PARIS – French police thwarted an imminent "terror attack," arresting two suspected radicals Tuesday in the southern port city of Marseille, the interior minister said just days before the first round of France's presidential election.
The two men "intended to commit an attack on French soil in the very short term, which is to say in coming days," Interior Minister Matthias Fekl said at a brief news conference.
France votes Sunday in the first round of its two-stage election, with security ramped up for the ballot after a series of attacks in recent years that have made security one of the major issues of the campaign.
The men, both French, one born in 1987 and the other in 1993, are "suspected of wanting to commit, in an imminent way, a violent action on the eve of the French presidential election," the minister said.
He gave no details about potential targets or motives.
President Francois Hollande hailed the "remarkable" arrests and the work of police.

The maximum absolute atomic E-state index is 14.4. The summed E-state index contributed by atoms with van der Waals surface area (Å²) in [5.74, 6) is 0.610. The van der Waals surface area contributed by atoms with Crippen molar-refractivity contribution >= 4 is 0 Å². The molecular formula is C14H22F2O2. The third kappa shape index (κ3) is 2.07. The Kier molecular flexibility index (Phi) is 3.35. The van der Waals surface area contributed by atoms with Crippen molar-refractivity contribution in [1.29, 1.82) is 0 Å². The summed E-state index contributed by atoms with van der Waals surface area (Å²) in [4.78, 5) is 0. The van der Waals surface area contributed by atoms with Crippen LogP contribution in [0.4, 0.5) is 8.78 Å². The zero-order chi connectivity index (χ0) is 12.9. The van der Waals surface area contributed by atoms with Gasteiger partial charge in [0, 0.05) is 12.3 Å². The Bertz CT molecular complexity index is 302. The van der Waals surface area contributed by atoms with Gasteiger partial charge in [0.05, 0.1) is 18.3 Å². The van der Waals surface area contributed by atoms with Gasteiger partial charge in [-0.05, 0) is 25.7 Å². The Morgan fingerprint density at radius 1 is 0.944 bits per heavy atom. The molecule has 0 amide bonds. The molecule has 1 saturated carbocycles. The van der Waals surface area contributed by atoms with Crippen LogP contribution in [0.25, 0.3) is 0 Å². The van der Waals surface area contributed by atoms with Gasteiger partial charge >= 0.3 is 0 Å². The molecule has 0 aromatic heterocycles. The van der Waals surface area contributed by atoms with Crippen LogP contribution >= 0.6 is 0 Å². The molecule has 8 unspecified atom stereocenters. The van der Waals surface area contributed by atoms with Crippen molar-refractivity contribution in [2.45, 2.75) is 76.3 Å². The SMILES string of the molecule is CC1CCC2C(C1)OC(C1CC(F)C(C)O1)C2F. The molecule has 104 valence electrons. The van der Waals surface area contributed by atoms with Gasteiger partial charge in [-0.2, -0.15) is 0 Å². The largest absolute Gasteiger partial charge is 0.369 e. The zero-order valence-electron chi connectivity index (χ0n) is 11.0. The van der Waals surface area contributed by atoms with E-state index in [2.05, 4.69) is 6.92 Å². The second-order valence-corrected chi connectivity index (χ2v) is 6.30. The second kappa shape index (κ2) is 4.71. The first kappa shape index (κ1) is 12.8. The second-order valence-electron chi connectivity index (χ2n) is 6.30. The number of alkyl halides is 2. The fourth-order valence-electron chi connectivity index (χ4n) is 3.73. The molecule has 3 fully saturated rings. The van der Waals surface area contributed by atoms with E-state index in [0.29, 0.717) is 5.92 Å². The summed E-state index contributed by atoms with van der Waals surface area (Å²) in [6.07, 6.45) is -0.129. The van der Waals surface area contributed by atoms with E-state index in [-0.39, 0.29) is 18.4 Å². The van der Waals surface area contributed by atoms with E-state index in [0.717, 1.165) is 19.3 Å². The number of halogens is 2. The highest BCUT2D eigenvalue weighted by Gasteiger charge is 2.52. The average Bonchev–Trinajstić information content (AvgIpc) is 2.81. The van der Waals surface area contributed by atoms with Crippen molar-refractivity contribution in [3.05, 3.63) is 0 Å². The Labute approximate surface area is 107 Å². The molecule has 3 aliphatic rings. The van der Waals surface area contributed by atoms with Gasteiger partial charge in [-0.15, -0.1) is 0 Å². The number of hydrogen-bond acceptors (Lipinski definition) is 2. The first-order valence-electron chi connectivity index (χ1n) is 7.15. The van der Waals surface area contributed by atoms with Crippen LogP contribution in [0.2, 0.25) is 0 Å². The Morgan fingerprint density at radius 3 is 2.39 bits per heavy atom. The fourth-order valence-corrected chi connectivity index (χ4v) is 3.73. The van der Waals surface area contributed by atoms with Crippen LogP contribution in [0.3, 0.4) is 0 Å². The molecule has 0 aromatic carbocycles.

Agents from the French domestic security agency, backed by elite police units, conducted the arrests. Searches are also underway, Fekl said.
France's fight against homegrown and overseas Islamic extremism has been one of the main soapboxes for presidential candidates, particularly those on the right, seeking to appeal to voters traumatized by Islamic State group-inspired attacks that have killed at least 235 people in France since January 2015, by far the largest casualty rate of any Western country.
With the terror threat "higher than ever," Fekl said "everything is being done" to secure the election, the candidates, their election headquarters and rallies.
He said more than 50,000 police, gendarmes and soldiers will be deployed in France and its overseas territories on Sunday and the decisive second-round vote on May 7.